In February 1945 as the Allied armies were fighting west of the Rhine, it was decided to renew the offensive to isolate the Ruhr industrial area from the rest of Germany. This plan specified attacks on road systems, waterways and 18 specific 'weak chains' in the railway network.
On March 13th 1945, when news of a successful Grand Slam test at the Ashley Walk bombing range reached 617 Squadron, two Lancasters flown by the CO Group Captain J.E 'Johnny' Fauquier and Squadron Leader Charles 'Jock' Calder took off from Woodhall Spa both loaded with a Grand Slam.
The Lancasters needed the entire length of the runway to become airborne and headed for the Bielefeld Viaduct. As they approached the target they saw, to their utter frustration, that the viaduct was completely obscured by cloud and they had to return to base with their loads intact.
Lifting a huge Grand Slam onto its trailer.
The raid was rescheduled for the following day. As they were testing their engines the CO's Lancaster went unserviceable and he raced across the tarmac to 'commandeer' Calder's aircraft.
Seeing Farquier's Lancaster with one engine stopped and a figure racing towards him, Calder realised what was about to happen. He quickly opened the throttles and took off leaving behind a very angry CO.
The sky was clear of cloud and the force skirted the flak around Bremen. They picked up the line of the railway heading south and half an hour later they were over the target.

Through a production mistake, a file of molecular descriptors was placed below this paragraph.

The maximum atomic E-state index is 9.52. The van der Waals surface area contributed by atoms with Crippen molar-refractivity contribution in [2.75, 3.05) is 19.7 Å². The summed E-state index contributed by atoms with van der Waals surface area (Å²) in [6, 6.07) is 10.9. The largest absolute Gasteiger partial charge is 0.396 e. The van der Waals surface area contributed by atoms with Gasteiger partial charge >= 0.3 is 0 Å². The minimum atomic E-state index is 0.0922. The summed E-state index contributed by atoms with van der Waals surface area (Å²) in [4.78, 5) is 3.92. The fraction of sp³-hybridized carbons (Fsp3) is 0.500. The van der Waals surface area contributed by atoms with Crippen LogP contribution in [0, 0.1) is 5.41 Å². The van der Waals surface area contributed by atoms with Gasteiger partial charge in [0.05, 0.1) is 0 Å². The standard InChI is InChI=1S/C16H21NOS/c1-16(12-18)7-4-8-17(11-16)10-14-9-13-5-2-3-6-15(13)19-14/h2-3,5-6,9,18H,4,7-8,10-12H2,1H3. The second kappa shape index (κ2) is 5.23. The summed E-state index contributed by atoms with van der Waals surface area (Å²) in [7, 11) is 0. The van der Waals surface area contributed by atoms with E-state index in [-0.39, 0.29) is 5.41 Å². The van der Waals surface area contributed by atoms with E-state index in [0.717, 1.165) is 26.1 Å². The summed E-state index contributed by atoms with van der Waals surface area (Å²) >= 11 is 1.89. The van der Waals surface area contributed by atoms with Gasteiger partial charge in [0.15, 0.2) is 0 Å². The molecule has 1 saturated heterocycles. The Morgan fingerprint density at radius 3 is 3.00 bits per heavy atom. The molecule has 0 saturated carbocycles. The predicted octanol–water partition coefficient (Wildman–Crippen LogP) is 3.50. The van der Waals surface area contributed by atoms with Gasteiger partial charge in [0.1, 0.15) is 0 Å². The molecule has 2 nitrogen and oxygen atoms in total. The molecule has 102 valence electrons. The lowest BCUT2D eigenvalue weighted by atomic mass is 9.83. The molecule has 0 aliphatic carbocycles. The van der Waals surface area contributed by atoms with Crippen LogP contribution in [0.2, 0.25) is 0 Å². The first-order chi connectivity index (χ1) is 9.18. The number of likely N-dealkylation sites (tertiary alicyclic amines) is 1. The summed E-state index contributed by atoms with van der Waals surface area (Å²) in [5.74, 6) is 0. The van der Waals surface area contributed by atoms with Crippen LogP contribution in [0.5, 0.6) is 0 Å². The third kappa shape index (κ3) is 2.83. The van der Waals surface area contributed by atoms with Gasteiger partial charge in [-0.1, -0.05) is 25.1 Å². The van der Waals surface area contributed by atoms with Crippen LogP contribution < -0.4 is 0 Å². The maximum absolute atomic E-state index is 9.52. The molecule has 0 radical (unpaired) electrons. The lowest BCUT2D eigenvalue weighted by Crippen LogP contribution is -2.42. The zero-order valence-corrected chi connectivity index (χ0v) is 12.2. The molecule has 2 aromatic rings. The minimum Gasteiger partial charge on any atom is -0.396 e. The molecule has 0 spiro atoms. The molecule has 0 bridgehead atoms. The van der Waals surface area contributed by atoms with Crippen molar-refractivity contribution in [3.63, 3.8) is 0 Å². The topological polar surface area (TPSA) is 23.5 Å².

At exactly 16:48hrs, after falling for 35secs from 11965ft, Calder's Grand Slam speared into the marshy ground a few metres west of the viaduct.
Eleven seconds after impact a vast core of marsh vomited up and when the mud settled both viaducts had collapsed into a huge underground cavity (a comouflet) created by the explosion.
The crater 'above' the bridge was produced by a Tallboy and the Grand Slam crater is marked with an "x".
In fact 200ft of the western span (the goods traffic bridge) and 260ft of the eastern span (the passenger train bridge) was destroyed.
Additional 'Tallboy' explosions had significantly added to the damage inflicted on the bridge and a direct hit had completely blocked the southern approaches to the viaduct.
The photograph below (taken just after the war) shows the destroyed viaduct and the enormous 'Grand Slam' crater in the foreground.
Although the 'Grand Slam' had not been dropped from its optimal altitude a single 10 ton bomb had achieved what over 3500 tons of smaller bombs had failed to do.
The lunar-like landscape surrounding the target was covered with literally thousands of craters.